The views of northwestern utility regulators can differ widely on topics such as climate change, renewable energy, natural gas policy and the development of new nuclear power generation, as revealed by remarks heard Monday at an industry conference.

Regulators from Washington, Oregon and Idaho spoke at a conference in Seattle titled “Buying and Selling Electric Power in the West.” The trio comprised a panel discussing regional regulatory policy: challenges and individual commission approaches at the Law Seminars International conference.

From a regional standpoint and a state perspective, Washington Utilities and Transportation Commission (WUTC) member Mark Sidran said utilities in his state should not be limited to renewable projects within their state, particularly given the fact that “California is not limiting their utilities.” Sidran noted that recent climate and renewable state legislation was labeled as the “Washington Energy Independence Act.”

While Sidran jokingly ended his remarks by saying that Washington favors liquefied natural gas (LNG) terminals in Oregon and nuclear power plants in Idaho, Oregon Public Utility Commission (PUC) Chairman Lee Beyer said he thinks his state and region “need every bit of fuel we can get, including LNG,” and Idaho PUC member Mack Redford noted that his state has banned new coal-fired generation, but it has nuclear plants, and he characterized himself as a “nuclear proponent.” (Beyer qualified his support for LNG by noting that in Oregon the PUC has no role in the LNG permitting process.)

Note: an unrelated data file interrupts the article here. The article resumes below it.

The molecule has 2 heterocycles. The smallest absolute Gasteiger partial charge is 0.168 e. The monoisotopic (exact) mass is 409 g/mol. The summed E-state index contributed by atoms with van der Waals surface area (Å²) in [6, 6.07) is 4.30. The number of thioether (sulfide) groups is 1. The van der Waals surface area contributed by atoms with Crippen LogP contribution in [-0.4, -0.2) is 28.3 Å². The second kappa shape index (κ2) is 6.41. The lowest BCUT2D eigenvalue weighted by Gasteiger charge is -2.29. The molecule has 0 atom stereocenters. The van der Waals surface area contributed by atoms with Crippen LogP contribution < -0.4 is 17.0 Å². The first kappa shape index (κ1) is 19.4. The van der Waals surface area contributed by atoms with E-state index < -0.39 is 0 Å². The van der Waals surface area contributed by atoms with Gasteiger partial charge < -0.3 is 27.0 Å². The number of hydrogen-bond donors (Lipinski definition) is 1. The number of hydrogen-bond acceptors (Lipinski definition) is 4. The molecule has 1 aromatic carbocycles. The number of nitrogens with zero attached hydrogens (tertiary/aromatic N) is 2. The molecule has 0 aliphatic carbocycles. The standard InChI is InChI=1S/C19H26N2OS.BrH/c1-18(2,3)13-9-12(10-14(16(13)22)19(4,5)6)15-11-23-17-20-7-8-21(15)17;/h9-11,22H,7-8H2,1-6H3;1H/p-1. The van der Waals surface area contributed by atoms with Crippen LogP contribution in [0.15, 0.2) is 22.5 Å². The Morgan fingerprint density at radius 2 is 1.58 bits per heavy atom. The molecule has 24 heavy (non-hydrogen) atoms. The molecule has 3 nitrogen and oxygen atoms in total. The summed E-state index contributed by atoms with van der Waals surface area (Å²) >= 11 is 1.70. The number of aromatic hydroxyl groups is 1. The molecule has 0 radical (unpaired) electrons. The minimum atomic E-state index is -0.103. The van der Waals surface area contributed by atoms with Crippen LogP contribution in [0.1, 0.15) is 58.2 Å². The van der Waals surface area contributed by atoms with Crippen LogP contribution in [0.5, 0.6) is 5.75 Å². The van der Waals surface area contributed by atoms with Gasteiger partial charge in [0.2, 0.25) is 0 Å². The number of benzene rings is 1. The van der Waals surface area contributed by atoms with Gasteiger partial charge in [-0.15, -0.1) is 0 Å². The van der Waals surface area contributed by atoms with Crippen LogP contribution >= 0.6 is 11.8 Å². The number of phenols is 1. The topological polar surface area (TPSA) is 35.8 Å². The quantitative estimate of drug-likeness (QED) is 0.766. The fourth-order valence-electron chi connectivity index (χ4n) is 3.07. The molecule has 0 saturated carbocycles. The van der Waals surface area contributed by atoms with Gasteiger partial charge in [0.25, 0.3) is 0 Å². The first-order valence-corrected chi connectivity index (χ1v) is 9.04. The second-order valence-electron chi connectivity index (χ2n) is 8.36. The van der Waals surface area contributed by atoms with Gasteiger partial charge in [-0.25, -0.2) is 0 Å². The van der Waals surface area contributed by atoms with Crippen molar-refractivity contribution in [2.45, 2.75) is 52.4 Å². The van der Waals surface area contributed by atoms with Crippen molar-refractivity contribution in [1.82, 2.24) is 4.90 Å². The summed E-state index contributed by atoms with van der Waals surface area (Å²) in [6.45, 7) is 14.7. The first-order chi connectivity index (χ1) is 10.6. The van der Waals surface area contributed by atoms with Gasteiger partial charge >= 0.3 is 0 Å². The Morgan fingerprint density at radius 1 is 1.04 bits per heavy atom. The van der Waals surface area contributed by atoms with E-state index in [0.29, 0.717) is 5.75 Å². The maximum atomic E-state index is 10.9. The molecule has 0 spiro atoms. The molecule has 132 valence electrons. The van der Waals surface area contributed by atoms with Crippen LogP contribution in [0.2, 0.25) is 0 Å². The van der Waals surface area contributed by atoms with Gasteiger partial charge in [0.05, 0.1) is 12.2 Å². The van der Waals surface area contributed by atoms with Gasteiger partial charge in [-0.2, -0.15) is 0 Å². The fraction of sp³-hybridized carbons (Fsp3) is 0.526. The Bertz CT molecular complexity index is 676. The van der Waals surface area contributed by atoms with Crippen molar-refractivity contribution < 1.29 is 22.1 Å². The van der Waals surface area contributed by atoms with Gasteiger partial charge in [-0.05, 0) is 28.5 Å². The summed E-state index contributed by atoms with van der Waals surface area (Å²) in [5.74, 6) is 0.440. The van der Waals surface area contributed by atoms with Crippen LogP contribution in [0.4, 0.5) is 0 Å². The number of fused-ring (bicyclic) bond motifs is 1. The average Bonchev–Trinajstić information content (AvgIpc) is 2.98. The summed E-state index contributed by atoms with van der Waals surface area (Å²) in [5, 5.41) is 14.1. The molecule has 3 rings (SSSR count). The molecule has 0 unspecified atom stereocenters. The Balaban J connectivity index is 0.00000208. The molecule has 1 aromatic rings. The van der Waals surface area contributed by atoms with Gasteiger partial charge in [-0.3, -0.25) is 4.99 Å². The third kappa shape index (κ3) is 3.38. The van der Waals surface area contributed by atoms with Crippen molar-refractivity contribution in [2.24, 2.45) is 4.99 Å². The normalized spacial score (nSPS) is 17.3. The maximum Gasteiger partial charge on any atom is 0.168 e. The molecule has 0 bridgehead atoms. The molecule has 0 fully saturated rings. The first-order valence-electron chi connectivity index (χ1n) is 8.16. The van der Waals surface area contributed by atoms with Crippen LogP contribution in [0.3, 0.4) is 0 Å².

The remarks of the three Northwest state regulators were colored by the fact that each state has a very small carbon footprint because of the region’s abundant hydroelectric resources. Idaho, Washington and Oregon rank second, third and fifth or sixth, respectively among the 50 states as the lowest carbon emitters from electric generation, according to WUTC’s Sidran. In Washington, electric generation accounts for about 16% of greenhouse gas (GHG) emissions.

Each state has a different approach to renewables. Washington has a renewable portfolio standard (RPS) goal of 9% by 2015, which Sidran thinks the private-sector utilities will be able to meet, but he is skeptical about cap-and-trade systems, saying no one has really looked at the impact on power costs. While acknowledging that renewables are getting more expensive, Oregon’s Beyer said cap-and-trade “seems to be the answer,” if applied on a national basis.

Idaho has no RPS, although it is encouraging private-sector utilities to sign up more renewables, Redford said. He acknowledged that his state used to have “extremely low” retail electric rates because of its hydroelectric supplies, but that is no longer the case. Hydroelectric supplies now represent less than half of the power used in Idaho, he said.

Redford said Idaho’s concerns right now are focused on the Bonneville Power Administration (BPA) and its new contract agreements, which he doubts will work in Idaho. He said he was very disappointed in BPA’s handling of the situation and he has complained to the federal power marketer/transporter but has gotten no satisfaction. He thinks ultimately the region may have to have Congress “open up the [1980] Northwest Power Act again.”

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